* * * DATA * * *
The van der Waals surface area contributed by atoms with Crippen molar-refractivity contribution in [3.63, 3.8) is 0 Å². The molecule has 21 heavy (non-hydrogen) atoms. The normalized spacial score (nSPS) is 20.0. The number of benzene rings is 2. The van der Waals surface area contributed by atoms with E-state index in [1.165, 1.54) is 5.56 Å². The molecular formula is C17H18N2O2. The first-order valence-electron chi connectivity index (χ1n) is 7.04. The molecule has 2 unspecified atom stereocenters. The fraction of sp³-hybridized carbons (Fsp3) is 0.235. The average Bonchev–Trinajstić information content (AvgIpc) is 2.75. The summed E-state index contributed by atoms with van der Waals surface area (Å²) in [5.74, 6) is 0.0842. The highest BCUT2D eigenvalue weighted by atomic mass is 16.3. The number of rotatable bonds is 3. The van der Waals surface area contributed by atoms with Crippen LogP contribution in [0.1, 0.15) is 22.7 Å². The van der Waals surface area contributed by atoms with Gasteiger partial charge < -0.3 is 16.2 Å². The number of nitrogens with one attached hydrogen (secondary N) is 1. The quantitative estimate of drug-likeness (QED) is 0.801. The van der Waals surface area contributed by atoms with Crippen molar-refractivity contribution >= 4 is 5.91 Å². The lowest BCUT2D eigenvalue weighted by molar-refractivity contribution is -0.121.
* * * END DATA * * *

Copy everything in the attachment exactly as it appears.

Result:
The van der Waals surface area contributed by atoms with Crippen molar-refractivity contribution in [3.63, 3.8) is 0 Å². The molecule has 21 heavy (non-hydrogen) atoms. The normalized spacial score (nSPS) is 20.0. The number of benzene rings is 2. The van der Waals surface area contributed by atoms with E-state index in [1.165, 1.54) is 5.56 Å². The molecular formula is C17H18N2O2. The first-order valence-electron chi connectivity index (χ1n) is 7.04. The molecule has 2 unspecified atom stereocenters. The fraction of sp³-hybridized carbons (Fsp3) is 0.235. The average Bonchev–Trinajstić information content (AvgIpc) is 2.75. The summed E-state index contributed by atoms with van der Waals surface area (Å²) in [5.74, 6) is 0.0842. The highest BCUT2D eigenvalue weighted by atomic mass is 16.3. The number of rotatable bonds is 3. The van der Waals surface area contributed by atoms with Crippen LogP contribution in [0.1, 0.15) is 22.7 Å². The van der Waals surface area contributed by atoms with Gasteiger partial charge < -0.3 is 16.2 Å². The number of nitrogens with one attached hydrogen (secondary N) is 1. The quantitative estimate of drug-likeness (QED) is 0.801. The van der Waals surface area contributed by atoms with Crippen molar-refractivity contribution >= 4 is 5.91 Å². The lowest BCUT2D eigenvalue weighted by molar-refractivity contribution is -0.121.